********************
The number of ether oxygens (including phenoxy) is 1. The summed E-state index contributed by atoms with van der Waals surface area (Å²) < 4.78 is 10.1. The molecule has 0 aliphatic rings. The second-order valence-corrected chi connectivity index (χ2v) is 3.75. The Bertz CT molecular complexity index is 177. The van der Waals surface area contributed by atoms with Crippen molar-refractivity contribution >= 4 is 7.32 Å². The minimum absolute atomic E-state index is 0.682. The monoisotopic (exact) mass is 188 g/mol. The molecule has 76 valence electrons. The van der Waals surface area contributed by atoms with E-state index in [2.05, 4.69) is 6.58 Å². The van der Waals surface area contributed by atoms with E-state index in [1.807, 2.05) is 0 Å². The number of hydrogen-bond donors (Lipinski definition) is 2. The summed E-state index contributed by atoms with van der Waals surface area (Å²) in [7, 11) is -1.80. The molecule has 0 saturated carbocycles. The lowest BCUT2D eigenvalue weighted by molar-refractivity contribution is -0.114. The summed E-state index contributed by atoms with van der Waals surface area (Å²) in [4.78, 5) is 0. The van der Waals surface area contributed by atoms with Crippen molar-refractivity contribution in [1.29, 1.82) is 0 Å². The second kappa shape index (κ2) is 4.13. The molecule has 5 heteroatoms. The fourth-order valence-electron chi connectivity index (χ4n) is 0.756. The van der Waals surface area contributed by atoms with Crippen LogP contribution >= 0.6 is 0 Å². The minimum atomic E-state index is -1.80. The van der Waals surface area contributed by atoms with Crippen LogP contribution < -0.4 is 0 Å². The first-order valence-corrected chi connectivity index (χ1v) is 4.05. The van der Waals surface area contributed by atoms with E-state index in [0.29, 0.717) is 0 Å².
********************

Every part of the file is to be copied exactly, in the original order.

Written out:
The number of ether oxygens (including phenoxy) is 1. The summed E-state index contributed by atoms with van der Waals surface area (Å²) < 4.78 is 10.1. The molecule has 0 aliphatic rings. The second-order valence-corrected chi connectivity index (χ2v) is 3.75. The Bertz CT molecular complexity index is 177. The van der Waals surface area contributed by atoms with Crippen molar-refractivity contribution >= 4 is 7.32 Å². The minimum absolute atomic E-state index is 0.682. The monoisotopic (exact) mass is 188 g/mol. The molecule has 76 valence electrons. The van der Waals surface area contributed by atoms with E-state index in [2.05, 4.69) is 6.58 Å². The van der Waals surface area contributed by atoms with E-state index in [1.807, 2.05) is 0 Å². The number of hydrogen-bond donors (Lipinski definition) is 2. The summed E-state index contributed by atoms with van der Waals surface area (Å²) in [7, 11) is -1.80. The molecule has 0 saturated carbocycles. The lowest BCUT2D eigenvalue weighted by molar-refractivity contribution is -0.114. The summed E-state index contributed by atoms with van der Waals surface area (Å²) in [4.78, 5) is 0. The van der Waals surface area contributed by atoms with Crippen molar-refractivity contribution in [1.29, 1.82) is 0 Å². The second kappa shape index (κ2) is 4.13. The molecule has 5 heteroatoms. The fourth-order valence-electron chi connectivity index (χ4n) is 0.756. The van der Waals surface area contributed by atoms with Crippen LogP contribution >= 0.6 is 0 Å². The minimum atomic E-state index is -1.80. The van der Waals surface area contributed by atoms with Crippen LogP contribution < -0.4 is 0 Å². The first-order valence-corrected chi connectivity index (χ1v) is 4.05. The van der Waals surface area contributed by atoms with E-state index in [0.29, 0.717) is 0 Å².